If there’s anyone up to the challenge of raising $100,000 in six months, it’s Cynthia Napierkowski.
The longtime Salem High School band director launched a campaign this summer to raise funds for much-needed drum equipment, marching uniforms and instruments for beginner band students.
“I’m not a fundraising specialist. I’m doing this grass roots,” said Napierkowski. “None of this is about me. This is all about Salem kids. The band represents our school and our city around the country.”
Napierkowski’s campaign is in addition to the $20,000 worth of fundraising the Salem High School band boosters do each year to cover expenses not met by the school budget.
Her goal? Raise $100,000 by Feb. 1.
But Napierkowski is no stranger to challenge. When she took over the struggling SHS band program in 1987, the ensemble had 22 students who couldn’t even play their own school song.
The band has blossomed to more than 100 players during Napierkowski’s tenure. They travel and compete all over the U.S., including a trip planned to play at Carnegie Hall in March.
Napierkowski’s thriving program includes marching and concert bands, jazz band, fall and winter color guard and percussion ensemble.
“The kids are amazing,” she said. “I think that’s why I’ve stayed in Salem so long — because of the kids.”
After receiving an OK from the Salem School Committee and SHS Principal David Angeramo, Napierkowski kicked off the uniform fundraiser in June by sending out 1,000 letters seeking donations from local businesses and SHS band alumni.
She’s collected close to $5,500 so far and hopes the campaign spreads through word of mouth.
Her first goal is to raise $25,000 for the most urgent need: equipment for her marching band’s drum line. The school’s percussion equipment is so old that Napierkowski says replacement parts are no longer manufactured.
She hopes to be able to replace the drum equipment for this marching season.
“Paper clips and rubber bands only go so far (to repair equipment),” she said.
After drums, Napierkowski’s next priority is uniforms. The SHS band is marching in trousers, jackets and other pieces that are 17 years old. This is likely the last season they can make them work, she said.
“Our hats are literally held together by duct tape,” Napierkowski said. “Not only are (the uniforms) wearing out, but the size of the band continues to grow. We can barely fit the kids that we have.”
SHS has a set of roughly 135 uniforms, most with ripped seams, holes or missing buttons. Last year, 116 students were in band, and Napierkowski expects similar numbers this year. Ideally, you want 25 percent more uniforms than students, to be able to fit all shapes and sizes, she said.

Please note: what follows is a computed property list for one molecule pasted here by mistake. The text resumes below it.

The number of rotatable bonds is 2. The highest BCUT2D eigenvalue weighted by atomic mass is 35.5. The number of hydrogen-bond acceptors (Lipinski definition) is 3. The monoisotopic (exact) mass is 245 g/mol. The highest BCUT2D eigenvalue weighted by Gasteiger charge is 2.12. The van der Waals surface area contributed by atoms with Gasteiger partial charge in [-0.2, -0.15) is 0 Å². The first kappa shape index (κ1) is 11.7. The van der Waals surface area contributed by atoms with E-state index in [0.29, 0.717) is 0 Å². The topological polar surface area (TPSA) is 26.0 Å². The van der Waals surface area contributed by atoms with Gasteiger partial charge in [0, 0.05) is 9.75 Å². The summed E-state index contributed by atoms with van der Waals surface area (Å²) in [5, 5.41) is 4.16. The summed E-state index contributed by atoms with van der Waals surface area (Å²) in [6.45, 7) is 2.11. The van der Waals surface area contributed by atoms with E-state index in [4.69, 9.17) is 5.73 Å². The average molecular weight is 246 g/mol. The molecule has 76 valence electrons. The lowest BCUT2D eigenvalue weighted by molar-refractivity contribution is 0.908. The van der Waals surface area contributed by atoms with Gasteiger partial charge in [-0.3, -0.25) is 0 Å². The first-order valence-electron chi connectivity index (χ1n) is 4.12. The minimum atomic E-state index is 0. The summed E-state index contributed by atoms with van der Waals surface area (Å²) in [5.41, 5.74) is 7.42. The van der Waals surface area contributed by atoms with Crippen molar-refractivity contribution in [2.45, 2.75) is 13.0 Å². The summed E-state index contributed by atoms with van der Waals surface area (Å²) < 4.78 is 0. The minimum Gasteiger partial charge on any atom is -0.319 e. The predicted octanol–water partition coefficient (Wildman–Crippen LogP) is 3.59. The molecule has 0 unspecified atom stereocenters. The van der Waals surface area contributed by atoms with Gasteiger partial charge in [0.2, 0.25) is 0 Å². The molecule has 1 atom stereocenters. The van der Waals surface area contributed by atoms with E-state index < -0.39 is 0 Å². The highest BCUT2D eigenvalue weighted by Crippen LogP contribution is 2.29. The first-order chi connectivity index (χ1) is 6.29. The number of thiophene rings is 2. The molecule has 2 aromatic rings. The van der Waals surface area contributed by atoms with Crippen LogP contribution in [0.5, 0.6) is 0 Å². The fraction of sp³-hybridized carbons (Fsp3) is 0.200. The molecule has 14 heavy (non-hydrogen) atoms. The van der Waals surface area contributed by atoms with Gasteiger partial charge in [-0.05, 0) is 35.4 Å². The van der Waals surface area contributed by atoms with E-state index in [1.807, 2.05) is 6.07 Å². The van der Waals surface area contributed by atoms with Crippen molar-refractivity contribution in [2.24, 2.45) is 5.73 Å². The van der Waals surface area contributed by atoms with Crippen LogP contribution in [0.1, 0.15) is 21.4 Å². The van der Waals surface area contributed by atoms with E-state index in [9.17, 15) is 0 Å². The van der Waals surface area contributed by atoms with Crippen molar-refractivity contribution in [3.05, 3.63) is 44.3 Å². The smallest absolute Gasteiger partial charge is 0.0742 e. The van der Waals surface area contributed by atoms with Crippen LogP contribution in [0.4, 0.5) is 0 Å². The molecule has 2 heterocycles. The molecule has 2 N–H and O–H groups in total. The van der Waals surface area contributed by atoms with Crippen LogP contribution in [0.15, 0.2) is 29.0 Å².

After drums and uniforms, Napierkowski said any fundraising money left over will go toward instruments for Salem’s fourth-grade beginner band students, many of whom can’t afford equipment of their own.
The campaign hit a disappointment when Napierkowski was turned down by Kickstarter, an online fundraising platform. The company declined to host the fundraiser because it didn’t have a “culminating project,” she said.
“That was really, really rough,” she said. “We have to do a lot of legwork now (without a Web platform).”
Napierkowski said she hopes the Salem community will rally around her band, like it did for CinemaSalem co-owner Paul Van Ness, who raised more than $60,000 in December to convert the theater’s equipment for digital movie projection.
Through her 26 years in Salem, Napierkowski said her philosophy has been “if I can’t get it from the school budget, I’m going to try and raise it.”
In her fundraising letter, Napierkowski offered to print the names of donors in concert programs, give complimentary tickets to band performances and other incentives.
The new uniforms and other equipment are needs that will come up once every 15 years or so, she noted.
“I don’t want the uniform fundraiser to take away from what the boosters are trying to do (with fundraising),” Napierkowski said. “I’m confident, but I’m also scared of how much work (it will be) and what it’s going to take to get it done. I’m hopeful. The kids are worth it.”
Bethany Bray can be reached at firstname.lastname@example.org and on Twitter @SalemNewsBB.
HOW TO HELP
Monetary donations can be sent to Cynthia Napierkowski, Salem High School, 77 Willson St., Salem, MA 01970. Make checks payable to SHS MUSIC.
Have an unused musical instrument collecting dust at home? Napierkowski is also accepting donations of standard band or orchestra instruments — violins, trumpets, flutes, etc.
For further information, call 978-740-1136